Divided by Ideology.
Most foreigners don’t realize that there is a difference between the DMZ and the JSA, or that there is even a JSA to begin with, prior to arriving in Korea. We surely didn’t! In the news, you hear far more about Korea’s demilitarized zone than you do of their joint security area when, in fact, the joint security area is an open area of high security between North Korea and South Korea — there are no barriers, no blockades, nothing. After a fantastic DMZ tour a few days prior with VVIP Travel, we decided to join their JSA tour as well. If you only have time to do one of the two tours, I think that the JSA tour is more important.
Prior to crossing into the DMZ en route to the JSA, we stopped at Seoul’s War Memorial Museum. This is arguably the most important site to visit within Seoul itself. It is within this museum that you could learn all of the facts leading up to the war, during the war, and after the war. I already went into a bit of historical detail on my DMZ post here, but to put it concisely…
- After the United States dropped the atomic bomb on Hiroshima, Japan on August 6, 1945, and another on Nagasaki three days later, the USSR declared war against Japan; they began advancing toward the Korean Peninsula.
- The USSR never made it to Japan, however, because the country surrendered following the atomic bombs on August 15, 1945.
- When Japan surrendered from WWII, South Korea was liberated from the Japanese occupation.
- On August 15, 1945, following Japan’s surrender, the United States moved into Korea to prevent the USSR troops from occupying the whole peninsula; they proposed the 38th parallel as a demarcation line.
- So, in reality, Korea was not technically free following the Japanese occupation; the country was divided by the 38th parallel with troops from the United States occupying the south, and troops from the USSR occupying the north.
- After a short time, this 38th parallel military demarcation line became an area of confrontation between democracy and communism.
- To “unite” Korea under communist rule, Kim Il-sung prepared for war with the support of the Soviet Union and China.
- On June 25, 1950, North Korean forces invaded South Korea by crossing the 38th parallel and, despite their best effort, Seoul was captured within three days.
- 5FT Fact: It is important to note that South Korea was completely depleted of its resources due to the Japanese occupation; many of their soldiers and laborers were brought over to Japan.
- After many battles, North Korea retreated, slaughtering thousands of innocent people and taking with them about 100,000 South Koreans back to the North.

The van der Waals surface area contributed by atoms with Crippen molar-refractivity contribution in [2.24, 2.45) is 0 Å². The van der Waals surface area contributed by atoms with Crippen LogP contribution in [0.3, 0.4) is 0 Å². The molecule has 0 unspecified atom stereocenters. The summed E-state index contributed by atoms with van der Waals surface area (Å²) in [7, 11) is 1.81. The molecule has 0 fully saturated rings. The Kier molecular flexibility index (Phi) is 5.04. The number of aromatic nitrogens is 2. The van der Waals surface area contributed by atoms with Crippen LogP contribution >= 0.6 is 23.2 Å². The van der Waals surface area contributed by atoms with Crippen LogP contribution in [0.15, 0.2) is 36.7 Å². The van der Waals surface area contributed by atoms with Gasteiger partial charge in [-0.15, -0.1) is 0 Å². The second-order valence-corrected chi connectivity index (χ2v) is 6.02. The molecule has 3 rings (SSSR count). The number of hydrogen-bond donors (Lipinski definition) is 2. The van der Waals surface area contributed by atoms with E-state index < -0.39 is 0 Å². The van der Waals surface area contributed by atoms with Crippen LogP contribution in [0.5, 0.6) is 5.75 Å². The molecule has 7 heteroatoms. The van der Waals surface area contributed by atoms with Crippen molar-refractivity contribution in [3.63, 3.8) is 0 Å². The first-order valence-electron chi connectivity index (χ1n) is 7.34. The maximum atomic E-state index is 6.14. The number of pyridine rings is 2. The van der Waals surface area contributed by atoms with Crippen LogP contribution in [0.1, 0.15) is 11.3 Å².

- On July 27, 1953, the war came to an end with the ceasefire agreement. As a result of the war, 1.5 million people were killed or injured, 200,000 were missing, and 100,000 were kidnapped and brought to North Korea.
After educating ourselves at the War Memorial Museum, taking some photos with eager school kids, and hopping back on the bus, we were on our way to Imjingak Park for a traditional Korean lunch included with the tour.
While we had already been to Imjingak Park on our DMZ tour, I was happy to be returning; the 20 minutes allotted to explore the park the first time around just wasn’t long enough. This time, with an hour, we had the ability to take in more of the memorials and sites as it was no longer rushed. My favorite memorial was the Monument Dedicated to US Forces in the Korean War, which was surrounded by beautiful wisteria trestles.
From Imjingak Park, it was time to go through one of our two ID checkpoints. The first ID checkpoint takes place upon entering the DMZ, and is the same procedure as that of our DMZ tour. The second ID checkpoint, however, takes place upon entering the JSA; a higher-level soldier came on the bus, took down our passport numbers, and evaluated our clothing to make sure it was appropriate. To enter the JSA, you cannot wear sleeveless shirts, spandex pants, camouflage, or flipflops. Dress conservatively and put away your cameras.
There, we boarded UN military busses to continue onwards to Camp Bonitos where we were given a briefing of the history of the conflict between the two nations. We were told that the JSA tour is frequently cancelled and, in fact, that the tour typically only runs about 10 days per month. During this briefing, we had to sign a waiver noting that “the visit to the Joint Security Area at Panmunjom will entail entry into a hostile area and possibility of injury or death as a direct result of enemy action.” Comforting.
From there on out, we had to remain in two lines at all times, and refrain from all gestures such as waving and pointing.